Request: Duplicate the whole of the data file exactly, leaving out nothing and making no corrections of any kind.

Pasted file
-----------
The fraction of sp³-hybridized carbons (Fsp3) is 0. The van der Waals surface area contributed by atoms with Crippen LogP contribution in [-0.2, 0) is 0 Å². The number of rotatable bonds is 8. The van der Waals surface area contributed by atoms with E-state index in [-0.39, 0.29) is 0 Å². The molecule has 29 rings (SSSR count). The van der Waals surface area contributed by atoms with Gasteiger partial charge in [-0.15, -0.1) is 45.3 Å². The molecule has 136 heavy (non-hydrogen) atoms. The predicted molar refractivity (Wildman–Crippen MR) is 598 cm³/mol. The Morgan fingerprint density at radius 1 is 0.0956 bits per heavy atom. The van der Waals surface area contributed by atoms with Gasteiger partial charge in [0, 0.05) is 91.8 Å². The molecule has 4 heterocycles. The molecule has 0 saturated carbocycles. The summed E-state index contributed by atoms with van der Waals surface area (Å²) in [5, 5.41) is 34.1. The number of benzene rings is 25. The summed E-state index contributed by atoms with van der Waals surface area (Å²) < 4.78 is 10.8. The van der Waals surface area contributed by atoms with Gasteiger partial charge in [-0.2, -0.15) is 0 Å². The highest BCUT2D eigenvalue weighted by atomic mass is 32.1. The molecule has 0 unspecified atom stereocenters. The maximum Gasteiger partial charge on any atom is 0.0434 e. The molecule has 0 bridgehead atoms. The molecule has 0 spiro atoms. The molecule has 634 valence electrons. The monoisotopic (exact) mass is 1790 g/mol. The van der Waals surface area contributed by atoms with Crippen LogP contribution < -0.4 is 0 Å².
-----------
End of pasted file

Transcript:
The fraction of sp³-hybridized carbons (Fsp3) is 0. The van der Waals surface area contributed by atoms with Crippen LogP contribution in [-0.2, 0) is 0 Å². The number of rotatable bonds is 8. The van der Waals surface area contributed by atoms with E-state index in [-0.39, 0.29) is 0 Å². The molecule has 29 rings (SSSR count). The van der Waals surface area contributed by atoms with Gasteiger partial charge in [-0.15, -0.1) is 45.3 Å². The molecule has 136 heavy (non-hydrogen) atoms. The predicted molar refractivity (Wildman–Crippen MR) is 598 cm³/mol. The Morgan fingerprint density at radius 1 is 0.0956 bits per heavy atom. The van der Waals surface area contributed by atoms with Gasteiger partial charge in [0, 0.05) is 91.8 Å². The molecule has 4 heterocycles. The molecule has 0 saturated carbocycles. The summed E-state index contributed by atoms with van der Waals surface area (Å²) in [5, 5.41) is 34.1. The number of benzene rings is 25. The summed E-state index contributed by atoms with van der Waals surface area (Å²) < 4.78 is 10.8. The van der Waals surface area contributed by atoms with Gasteiger partial charge in [-0.2, -0.15) is 0 Å². The highest BCUT2D eigenvalue weighted by atomic mass is 32.1. The molecule has 0 unspecified atom stereocenters. The maximum Gasteiger partial charge on any atom is 0.0434 e. The molecule has 0 bridgehead atoms. The molecule has 0 spiro atoms. The molecule has 634 valence electrons. The monoisotopic (exact) mass is 1790 g/mol. The van der Waals surface area contributed by atoms with Crippen LogP contribution < -0.4 is 0 Å².